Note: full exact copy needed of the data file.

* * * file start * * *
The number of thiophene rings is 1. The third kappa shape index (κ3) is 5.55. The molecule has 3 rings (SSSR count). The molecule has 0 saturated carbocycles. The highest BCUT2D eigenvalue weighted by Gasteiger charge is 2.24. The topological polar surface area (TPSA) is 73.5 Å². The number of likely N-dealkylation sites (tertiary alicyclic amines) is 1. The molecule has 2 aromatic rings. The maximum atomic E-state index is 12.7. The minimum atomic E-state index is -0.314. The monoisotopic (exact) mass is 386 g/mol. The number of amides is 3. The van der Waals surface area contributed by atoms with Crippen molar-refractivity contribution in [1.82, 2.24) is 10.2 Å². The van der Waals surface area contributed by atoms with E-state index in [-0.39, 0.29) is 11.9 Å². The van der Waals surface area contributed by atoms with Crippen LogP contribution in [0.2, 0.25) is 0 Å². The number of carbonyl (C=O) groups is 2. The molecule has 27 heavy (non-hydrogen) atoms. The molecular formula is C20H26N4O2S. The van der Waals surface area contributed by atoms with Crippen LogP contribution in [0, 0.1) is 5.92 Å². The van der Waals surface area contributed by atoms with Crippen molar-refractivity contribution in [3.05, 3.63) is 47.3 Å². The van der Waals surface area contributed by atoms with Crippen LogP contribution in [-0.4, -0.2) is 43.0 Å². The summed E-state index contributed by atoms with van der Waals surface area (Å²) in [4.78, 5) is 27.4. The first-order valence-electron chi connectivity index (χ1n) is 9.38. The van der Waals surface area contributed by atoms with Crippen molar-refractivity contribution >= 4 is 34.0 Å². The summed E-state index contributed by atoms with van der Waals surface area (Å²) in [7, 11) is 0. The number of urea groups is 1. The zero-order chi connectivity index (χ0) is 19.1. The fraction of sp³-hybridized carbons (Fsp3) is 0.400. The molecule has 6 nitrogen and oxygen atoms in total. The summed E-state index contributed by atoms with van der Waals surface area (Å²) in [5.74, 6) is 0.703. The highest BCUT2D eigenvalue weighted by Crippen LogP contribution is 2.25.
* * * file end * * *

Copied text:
The number of thiophene rings is 1. The third kappa shape index (κ3) is 5.55. The molecule has 3 rings (SSSR count). The molecule has 0 saturated carbocycles. The highest BCUT2D eigenvalue weighted by Gasteiger charge is 2.24. The topological polar surface area (TPSA) is 73.5 Å². The number of likely N-dealkylation sites (tertiary alicyclic amines) is 1. The molecule has 2 aromatic rings. The maximum atomic E-state index is 12.7. The minimum atomic E-state index is -0.314. The monoisotopic (exact) mass is 386 g/mol. The number of amides is 3. The van der Waals surface area contributed by atoms with Crippen molar-refractivity contribution in [1.82, 2.24) is 10.2 Å². The van der Waals surface area contributed by atoms with E-state index in [-0.39, 0.29) is 11.9 Å². The van der Waals surface area contributed by atoms with Crippen LogP contribution in [0.2, 0.25) is 0 Å². The number of carbonyl (C=O) groups is 2. The molecule has 27 heavy (non-hydrogen) atoms. The molecular formula is C20H26N4O2S. The van der Waals surface area contributed by atoms with Crippen LogP contribution in [0, 0.1) is 5.92 Å². The van der Waals surface area contributed by atoms with Crippen molar-refractivity contribution in [3.05, 3.63) is 47.3 Å². The van der Waals surface area contributed by atoms with Crippen LogP contribution in [-0.4, -0.2) is 43.0 Å². The summed E-state index contributed by atoms with van der Waals surface area (Å²) in [4.78, 5) is 27.4. The first-order valence-electron chi connectivity index (χ1n) is 9.38. The van der Waals surface area contributed by atoms with Crippen molar-refractivity contribution >= 4 is 34.0 Å². The summed E-state index contributed by atoms with van der Waals surface area (Å²) in [7, 11) is 0. The number of urea groups is 1. The zero-order chi connectivity index (χ0) is 19.1. The fraction of sp³-hybridized carbons (Fsp3) is 0.400. The molecule has 6 nitrogen and oxygen atoms in total. The summed E-state index contributed by atoms with van der Waals surface area (Å²) in [5.74, 6) is 0.703. The highest BCUT2D eigenvalue weighted by Crippen LogP contribution is 2.25.